Saw Fahrenheit 9/11 last night with some Microsoft intern friends. My conclusion, when I compare the advance press with the actual film, is that most reviewers totally missed the mark. To recap in PowerPoint bullet-list form, the typical Fahrenheit 9/11 review --- and most have been similar enough that they could have been written by filling in blanks in a PowerPoint macro --- goes like this:
- Fahrenheit 9/11: controversial.
- Some footage rather effective.
- cheap shots
- emotional manipulation
This treatment is about as fair and perceptive as noting that Chris Rock says ridiculous things in his standup routine, or that Tom Tomorrow's This Modern World is cartoonishly drawn. Which is to say, it's completely, obviously, trivially true, and also beside the point. Fahrenheit 9/11 is not, and was not meant to be, a dispassionate investigation of the Bush administration's accomplishments; it's a combination of pep rally and polemic on celluloid, and on that level it succeeds rather well. Michael Moore isn't a journalist or a scholar, or even much of a filmmaker in the ordinary sense. He's more like a political standup comic who uses the medium of carefully edited documentary footage rather than live performance.
Hence, there are roughly two relevant questions when considering the merits of a film like Moore's. First, is it boring? Second, does it, like all truly great comedy routines, speak to a deeper truth, regardless of its sometimes outlandish treatment of particular details? Your answers to these questions will depend a great deal on your relative opinions of Bush and Moore, but mine are: no, it's not boring, and yes, it does speak to a deeper truth.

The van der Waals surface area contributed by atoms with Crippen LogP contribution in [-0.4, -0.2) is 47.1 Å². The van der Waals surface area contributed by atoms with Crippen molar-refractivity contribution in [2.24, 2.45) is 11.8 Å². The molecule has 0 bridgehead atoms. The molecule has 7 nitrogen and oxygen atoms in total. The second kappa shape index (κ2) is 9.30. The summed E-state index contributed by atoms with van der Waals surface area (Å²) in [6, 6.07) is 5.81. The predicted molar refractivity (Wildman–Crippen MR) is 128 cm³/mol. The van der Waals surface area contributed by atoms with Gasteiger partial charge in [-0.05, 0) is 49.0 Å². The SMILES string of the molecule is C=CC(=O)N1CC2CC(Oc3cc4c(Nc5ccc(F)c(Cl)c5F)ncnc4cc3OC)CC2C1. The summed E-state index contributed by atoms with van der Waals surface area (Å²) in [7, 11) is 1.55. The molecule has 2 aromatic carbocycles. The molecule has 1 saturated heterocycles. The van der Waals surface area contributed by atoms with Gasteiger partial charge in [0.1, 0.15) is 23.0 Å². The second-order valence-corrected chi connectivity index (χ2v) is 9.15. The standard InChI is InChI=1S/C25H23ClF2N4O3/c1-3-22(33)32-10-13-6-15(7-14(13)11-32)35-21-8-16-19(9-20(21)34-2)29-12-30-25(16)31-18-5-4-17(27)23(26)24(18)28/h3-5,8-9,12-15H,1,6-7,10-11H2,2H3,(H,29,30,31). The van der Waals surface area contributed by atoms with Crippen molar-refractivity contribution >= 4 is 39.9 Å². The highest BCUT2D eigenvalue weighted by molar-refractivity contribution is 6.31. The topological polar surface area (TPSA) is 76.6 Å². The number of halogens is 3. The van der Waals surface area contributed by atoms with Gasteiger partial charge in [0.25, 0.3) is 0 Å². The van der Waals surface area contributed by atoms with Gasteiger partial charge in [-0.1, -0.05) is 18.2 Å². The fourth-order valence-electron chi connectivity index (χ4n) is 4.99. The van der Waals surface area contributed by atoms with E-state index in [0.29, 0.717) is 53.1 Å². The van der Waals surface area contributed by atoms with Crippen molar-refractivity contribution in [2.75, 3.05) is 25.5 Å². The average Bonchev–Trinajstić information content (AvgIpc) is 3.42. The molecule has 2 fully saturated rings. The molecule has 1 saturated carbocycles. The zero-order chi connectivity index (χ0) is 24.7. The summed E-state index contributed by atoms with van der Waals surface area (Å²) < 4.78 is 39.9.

For example, when Moore accosts Congressmen to encourage them to enlist their children for military service, it's pure theater. The stunt isn't even logical: you can't, of course, enlist your children in the military; you can only enlist yourself. But the rapid-fire montage of Congressmen turning tail and running away from Moore's entreaty nevertheless hits home, because Moore has provoked them into enacting symbolically exactly what they did with the resolution authorizing war: they ran away from their responsibilities.
Additionally, a lot of the journalists who are running down Moore are far more unfair and tendentious than Moore's film. Today I listened to David Denby, Richard Just, and others on NPR call Moore a conspiracy theorist. Someone (a caller? a journalist? I missed the name) said that the film claims that because certain corporations profited from the war, those corporations therefore controlled the decision-makers who sent us to war. The film says no such thing, and you must be either obtuse or prone to conspiracy theories yourself to draw that conclusion. To me, it was obvious that Moore was drawing a contrast between the devastating grief that the war has inflicted on people like Lila Lipscombe (whose son was killed in Iraq), and the combination of frivolity, greed, and even delight with which Bush and his associates greeted the war. Is it a "conspiracy theory" to suggest that people who bear so few of the burdens of war --- who, on the contrary, reap enormous benefits for themselves and their cronies --- would be less hesitant to lead us to war than the American people would prefer?
But then, perhaps subtle concepts like "common interest" are lost on most journalists. Perhaps their imaginations are delimited to the much simpler movie logic of "sinister white-haired men smoking in darkened conference rooms and plotting world domination". Perhaps if you don't have incontrovertible video evidence of a claque of sinister white-haired smokers in a conference room, then you have no point.
Now, Fahrenheit 9/11 has its flaws: it is disorganized, it rambles, and sometimes you wish Moore had been more sparing with the voice-over. Still, it's a movie worth seeing on the big screen. When I said this movie was like a rally, I meant it: watching this movie in a theater, where you can collectively laugh, cry, and gasp in outrage with your fellow moviegoers, is a qualitatively different experience than watching the video at home will be.
We live in charged and fateful times. In years past, the performances of brilliant orators or musicians might have crystallized the national mood, and speeches or concerts might have provided the occasion for dissenters to gather. For better or for worse, we've got, instead, a movie, made by a shaggy, tubby, disreputable guy from Flint, Michigan.